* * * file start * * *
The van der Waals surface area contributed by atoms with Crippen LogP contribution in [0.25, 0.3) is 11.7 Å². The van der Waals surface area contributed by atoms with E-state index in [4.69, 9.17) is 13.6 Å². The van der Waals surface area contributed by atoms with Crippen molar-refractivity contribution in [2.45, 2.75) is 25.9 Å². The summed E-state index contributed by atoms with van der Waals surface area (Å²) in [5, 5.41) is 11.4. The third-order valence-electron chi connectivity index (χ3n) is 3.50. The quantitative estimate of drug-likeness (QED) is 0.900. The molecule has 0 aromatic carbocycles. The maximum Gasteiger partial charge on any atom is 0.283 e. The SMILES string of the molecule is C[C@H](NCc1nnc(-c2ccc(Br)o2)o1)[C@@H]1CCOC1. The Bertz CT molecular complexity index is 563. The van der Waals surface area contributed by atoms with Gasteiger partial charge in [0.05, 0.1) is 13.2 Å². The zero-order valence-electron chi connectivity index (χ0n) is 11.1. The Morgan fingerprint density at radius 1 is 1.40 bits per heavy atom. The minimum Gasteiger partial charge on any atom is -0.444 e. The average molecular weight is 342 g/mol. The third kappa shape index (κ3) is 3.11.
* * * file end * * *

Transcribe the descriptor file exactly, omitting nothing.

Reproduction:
The van der Waals surface area contributed by atoms with Crippen LogP contribution in [0.25, 0.3) is 11.7 Å². The van der Waals surface area contributed by atoms with E-state index in [4.69, 9.17) is 13.6 Å². The van der Waals surface area contributed by atoms with Crippen molar-refractivity contribution in [2.45, 2.75) is 25.9 Å². The summed E-state index contributed by atoms with van der Waals surface area (Å²) in [5, 5.41) is 11.4. The third-order valence-electron chi connectivity index (χ3n) is 3.50. The quantitative estimate of drug-likeness (QED) is 0.900. The molecule has 0 aromatic carbocycles. The maximum Gasteiger partial charge on any atom is 0.283 e. The SMILES string of the molecule is C[C@H](NCc1nnc(-c2ccc(Br)o2)o1)[C@@H]1CCOC1. The Bertz CT molecular complexity index is 563. The van der Waals surface area contributed by atoms with Gasteiger partial charge in [0.05, 0.1) is 13.2 Å². The zero-order valence-electron chi connectivity index (χ0n) is 11.1. The Morgan fingerprint density at radius 1 is 1.40 bits per heavy atom. The minimum Gasteiger partial charge on any atom is -0.444 e. The average molecular weight is 342 g/mol. The third kappa shape index (κ3) is 3.11.